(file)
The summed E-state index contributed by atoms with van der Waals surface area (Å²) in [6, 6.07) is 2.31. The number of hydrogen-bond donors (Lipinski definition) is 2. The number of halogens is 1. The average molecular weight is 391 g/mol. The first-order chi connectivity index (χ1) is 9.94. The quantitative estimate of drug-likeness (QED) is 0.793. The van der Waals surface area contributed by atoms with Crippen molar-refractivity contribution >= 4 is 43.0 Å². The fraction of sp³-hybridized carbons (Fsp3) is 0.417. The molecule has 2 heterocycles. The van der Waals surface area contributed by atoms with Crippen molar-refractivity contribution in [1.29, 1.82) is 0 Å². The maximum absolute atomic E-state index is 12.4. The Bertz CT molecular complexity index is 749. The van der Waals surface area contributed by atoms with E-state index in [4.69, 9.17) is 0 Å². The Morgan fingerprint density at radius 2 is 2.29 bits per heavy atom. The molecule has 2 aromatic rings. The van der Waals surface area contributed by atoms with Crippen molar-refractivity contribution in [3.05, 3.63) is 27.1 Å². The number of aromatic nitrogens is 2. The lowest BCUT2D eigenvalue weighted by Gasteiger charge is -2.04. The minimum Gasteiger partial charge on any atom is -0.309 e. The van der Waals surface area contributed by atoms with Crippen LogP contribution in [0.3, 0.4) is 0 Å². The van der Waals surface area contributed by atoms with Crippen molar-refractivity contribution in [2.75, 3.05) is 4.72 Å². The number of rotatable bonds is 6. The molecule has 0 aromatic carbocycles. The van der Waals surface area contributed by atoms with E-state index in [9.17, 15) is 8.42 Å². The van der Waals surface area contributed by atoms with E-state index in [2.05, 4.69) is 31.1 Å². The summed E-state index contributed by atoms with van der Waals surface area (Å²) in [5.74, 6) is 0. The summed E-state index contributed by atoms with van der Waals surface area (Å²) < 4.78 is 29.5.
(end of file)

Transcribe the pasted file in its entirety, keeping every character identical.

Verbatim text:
The summed E-state index contributed by atoms with van der Waals surface area (Å²) in [6, 6.07) is 2.31. The number of hydrogen-bond donors (Lipinski definition) is 2. The number of halogens is 1. The average molecular weight is 391 g/mol. The first-order chi connectivity index (χ1) is 9.94. The quantitative estimate of drug-likeness (QED) is 0.793. The van der Waals surface area contributed by atoms with Crippen molar-refractivity contribution >= 4 is 43.0 Å². The fraction of sp³-hybridized carbons (Fsp3) is 0.417. The molecule has 2 heterocycles. The van der Waals surface area contributed by atoms with Crippen molar-refractivity contribution in [1.29, 1.82) is 0 Å². The maximum absolute atomic E-state index is 12.4. The Bertz CT molecular complexity index is 749. The van der Waals surface area contributed by atoms with E-state index in [4.69, 9.17) is 0 Å². The Morgan fingerprint density at radius 2 is 2.29 bits per heavy atom. The molecule has 2 aromatic rings. The van der Waals surface area contributed by atoms with Crippen molar-refractivity contribution in [3.05, 3.63) is 27.1 Å². The number of aromatic nitrogens is 2. The lowest BCUT2D eigenvalue weighted by Gasteiger charge is -2.04. The minimum Gasteiger partial charge on any atom is -0.309 e. The van der Waals surface area contributed by atoms with Crippen LogP contribution in [0.3, 0.4) is 0 Å². The van der Waals surface area contributed by atoms with Crippen molar-refractivity contribution in [2.75, 3.05) is 4.72 Å². The number of rotatable bonds is 6. The molecule has 0 aromatic carbocycles. The van der Waals surface area contributed by atoms with E-state index in [9.17, 15) is 8.42 Å². The van der Waals surface area contributed by atoms with E-state index in [2.05, 4.69) is 31.1 Å². The summed E-state index contributed by atoms with van der Waals surface area (Å²) in [5.74, 6) is 0. The summed E-state index contributed by atoms with van der Waals surface area (Å²) < 4.78 is 29.5.